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paul1440

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Everything posted by paul1440

  1. Yannick, Hello. It's Paul and we haven't corresponded in a while. My daughter is going to do a semester in Paris and we are going to visit her in April 2017. Do you have any recommendations for a reputable Normandy tour company that may be willing to swing by Hill 108?
  2. Yannick, Hello. It's Paul and we haven't corresponded in a while. My daughter is going to do a semester in Paris and we are going to visit her in April 2017. Do you have any recommendations for a reputable Normandy tour company that may be willing to swing by Hill 108?
  3. I looked in the 29th morning report summary and couldn't find a Lee or Leo Laverdure. There is an Alfred T, Lavinder mentioned, though. He went from dy to hosp (SWA) - duty to hospital (serious wounded in action) - on 12 Jun 1944, then dropped from rolls on 27 Jun 1944. He was in I Co. 115th Infantry.
  4. Thanks for the photo, Yannick. As an FYI I think my great-uncle was a 81-mm squad leader. I was looking at the division morning report summary and when he was KIA his MOS was 653, that's a squad leader MOS. I believe that he as in the mortar plaoon because per the TO&E for a heavy weapons company the only staff sergeant squad leaders were in the 81-mm mortar platoon (the machine gun platoon squad leaders were sergeants). If he was a staff sergeant in a machine gun platoon his MOS would have been 652 (section leader).
  5. Jeepers cats means Jesus Christ and a way not to take The Lord's name in vain. So in this context it is a mild expletive. Thanks for the pictures.
  6. I'm trying to figure out what my great-uncle's "job" was in D/175. He was a staff sergent and was KIA on 18 June 1944. I was looking at the 29th ID morning reports summary, and my great uncle was listed as having MOS 653. I looked at the TO&E 7-18 for a Heavy Weapons Company dated 26 Feb 1944 as amended by TM12-427 dated 12 Jul 44, and 653 is not listed. Next, I looked in the TM and it says 653 was replaced by 1607 and 605. 1607 is a Heavy Mortar Crewman and 605 is a Heavy Machine Gunner. MOS 653 was a squad leader and 652 was a section leader. Given that in June 1944 my grea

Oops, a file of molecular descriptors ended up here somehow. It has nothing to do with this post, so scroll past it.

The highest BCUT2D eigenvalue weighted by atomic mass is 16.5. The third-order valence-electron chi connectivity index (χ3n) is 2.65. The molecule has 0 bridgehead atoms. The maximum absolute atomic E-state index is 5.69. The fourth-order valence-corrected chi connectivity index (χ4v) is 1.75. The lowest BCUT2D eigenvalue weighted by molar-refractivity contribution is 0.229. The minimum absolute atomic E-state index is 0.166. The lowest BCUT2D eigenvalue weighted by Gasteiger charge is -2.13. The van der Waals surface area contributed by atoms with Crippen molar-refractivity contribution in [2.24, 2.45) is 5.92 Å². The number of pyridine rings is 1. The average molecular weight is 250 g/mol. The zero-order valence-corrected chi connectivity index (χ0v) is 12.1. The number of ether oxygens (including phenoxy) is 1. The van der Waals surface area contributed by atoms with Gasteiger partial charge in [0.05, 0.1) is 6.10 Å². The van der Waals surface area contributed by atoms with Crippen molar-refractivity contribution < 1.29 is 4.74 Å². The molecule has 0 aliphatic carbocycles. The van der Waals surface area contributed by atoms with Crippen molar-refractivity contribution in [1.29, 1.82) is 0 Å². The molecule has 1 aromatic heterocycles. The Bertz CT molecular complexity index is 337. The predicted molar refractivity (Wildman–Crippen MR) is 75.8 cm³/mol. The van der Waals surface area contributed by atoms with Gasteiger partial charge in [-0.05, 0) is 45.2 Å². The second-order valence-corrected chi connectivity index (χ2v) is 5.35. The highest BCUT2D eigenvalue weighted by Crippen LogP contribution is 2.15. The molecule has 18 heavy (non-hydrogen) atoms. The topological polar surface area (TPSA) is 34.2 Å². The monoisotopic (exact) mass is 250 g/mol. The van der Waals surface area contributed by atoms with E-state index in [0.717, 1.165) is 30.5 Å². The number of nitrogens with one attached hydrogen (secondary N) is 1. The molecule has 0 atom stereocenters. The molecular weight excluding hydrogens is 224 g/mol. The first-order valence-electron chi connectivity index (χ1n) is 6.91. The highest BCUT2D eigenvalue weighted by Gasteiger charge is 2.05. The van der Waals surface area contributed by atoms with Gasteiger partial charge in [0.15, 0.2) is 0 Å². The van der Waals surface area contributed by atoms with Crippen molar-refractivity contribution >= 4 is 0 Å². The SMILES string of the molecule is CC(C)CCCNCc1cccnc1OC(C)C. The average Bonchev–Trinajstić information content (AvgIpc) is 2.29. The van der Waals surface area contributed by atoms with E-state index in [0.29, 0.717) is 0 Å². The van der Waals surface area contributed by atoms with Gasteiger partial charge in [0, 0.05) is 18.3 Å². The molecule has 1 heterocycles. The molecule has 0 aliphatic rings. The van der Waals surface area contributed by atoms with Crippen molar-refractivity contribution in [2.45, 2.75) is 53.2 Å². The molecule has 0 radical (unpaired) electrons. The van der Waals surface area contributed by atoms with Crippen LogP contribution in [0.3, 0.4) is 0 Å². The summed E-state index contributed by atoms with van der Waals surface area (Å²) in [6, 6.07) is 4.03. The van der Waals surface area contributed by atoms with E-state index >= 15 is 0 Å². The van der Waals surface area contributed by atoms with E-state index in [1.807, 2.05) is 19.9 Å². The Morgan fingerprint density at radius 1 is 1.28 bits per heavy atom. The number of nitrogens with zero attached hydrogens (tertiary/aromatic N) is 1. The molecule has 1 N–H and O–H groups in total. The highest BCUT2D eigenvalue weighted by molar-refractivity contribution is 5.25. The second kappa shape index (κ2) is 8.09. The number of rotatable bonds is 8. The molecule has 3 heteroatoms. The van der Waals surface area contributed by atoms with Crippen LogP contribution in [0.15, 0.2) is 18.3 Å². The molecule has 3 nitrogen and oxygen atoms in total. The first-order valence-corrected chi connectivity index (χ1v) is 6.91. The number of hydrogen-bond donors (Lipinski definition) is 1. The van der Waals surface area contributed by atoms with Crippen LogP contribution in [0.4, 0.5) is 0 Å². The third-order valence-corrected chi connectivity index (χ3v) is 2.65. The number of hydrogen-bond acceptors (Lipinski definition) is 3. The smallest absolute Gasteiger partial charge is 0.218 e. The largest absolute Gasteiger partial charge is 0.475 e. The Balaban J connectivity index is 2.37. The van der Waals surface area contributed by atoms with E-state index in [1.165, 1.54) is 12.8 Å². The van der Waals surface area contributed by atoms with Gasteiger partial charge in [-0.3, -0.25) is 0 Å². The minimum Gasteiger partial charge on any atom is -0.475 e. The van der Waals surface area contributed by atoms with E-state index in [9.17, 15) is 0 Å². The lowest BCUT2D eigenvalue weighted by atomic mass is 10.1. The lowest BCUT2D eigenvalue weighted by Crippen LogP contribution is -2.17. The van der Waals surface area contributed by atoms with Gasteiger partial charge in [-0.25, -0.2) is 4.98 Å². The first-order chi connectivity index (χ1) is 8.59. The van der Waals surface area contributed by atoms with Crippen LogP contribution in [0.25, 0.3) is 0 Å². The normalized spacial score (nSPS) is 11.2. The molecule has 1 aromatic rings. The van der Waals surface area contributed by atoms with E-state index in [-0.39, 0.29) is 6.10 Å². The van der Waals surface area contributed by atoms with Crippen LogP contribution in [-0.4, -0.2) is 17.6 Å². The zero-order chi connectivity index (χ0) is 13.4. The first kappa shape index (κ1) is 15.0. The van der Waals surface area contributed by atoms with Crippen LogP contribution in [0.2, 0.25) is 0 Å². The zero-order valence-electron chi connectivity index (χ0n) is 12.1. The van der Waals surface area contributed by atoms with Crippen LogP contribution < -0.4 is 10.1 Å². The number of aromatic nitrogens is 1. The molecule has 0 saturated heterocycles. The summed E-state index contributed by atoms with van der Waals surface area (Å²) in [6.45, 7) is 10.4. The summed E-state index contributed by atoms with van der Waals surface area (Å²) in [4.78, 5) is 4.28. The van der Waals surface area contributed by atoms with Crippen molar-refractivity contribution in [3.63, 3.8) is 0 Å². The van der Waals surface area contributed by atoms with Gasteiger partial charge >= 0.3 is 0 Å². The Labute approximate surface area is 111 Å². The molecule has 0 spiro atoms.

7. Thought some of you guys would be interested in this: http://www.thebaynet.com/news/index.cfm/fa.../story_ID/25463 Some nice pictures at the bottom. V/R Paul
  8. Nice picture, Yannick. Thanks for posting it. This might be a good place and time to ask... Does anyone have a picture of D Company 175th? I've seen a reproduction of a 1942 company photo that was reprinted in The 29er, but I'd like to find a good copy.
  9. Happy, Check my post a few above yours. I reposted the picture via photobucket - I can't see it because work IT blocks photobucket, among others. Let me know if you can see it. As to, is it khaki or OD? It is OD3, which is I believe commonly called khaki among collectors of WW2 USGI items. It is not dark olive green like OD7, though. But it isn't khaki as seen on a pair of pants from The Gap, either.
  10. Well to be honest he said, "...The GI web slings used during World War II on Garands saw virtually NO combat, ...The leather M1907 sling and variants thereof were the salient slings during World War II, and virtually the only ones used in combat. In about 45 years of looking, I have clearly identified precisely TWO photos which MAY show M1 Garands (or even '03's or other rifles in U.S. service, come to think of it!) anywhere near a combat zone showing web slings on the rifles..." Placing his opinion that my sling was not original aside, he was suggesting that based on his photos that few r
  11. tsellati, Here is my M1 web sling... 101CH47, I have to admit that I am not inclined to buy Mr. Thompson's books based on what he posted here only then to never return. V/R Paul
  12. It's because I linked it to the seller's site that had the picture and he has since taken it down. I have a picture at home and will post it for you later.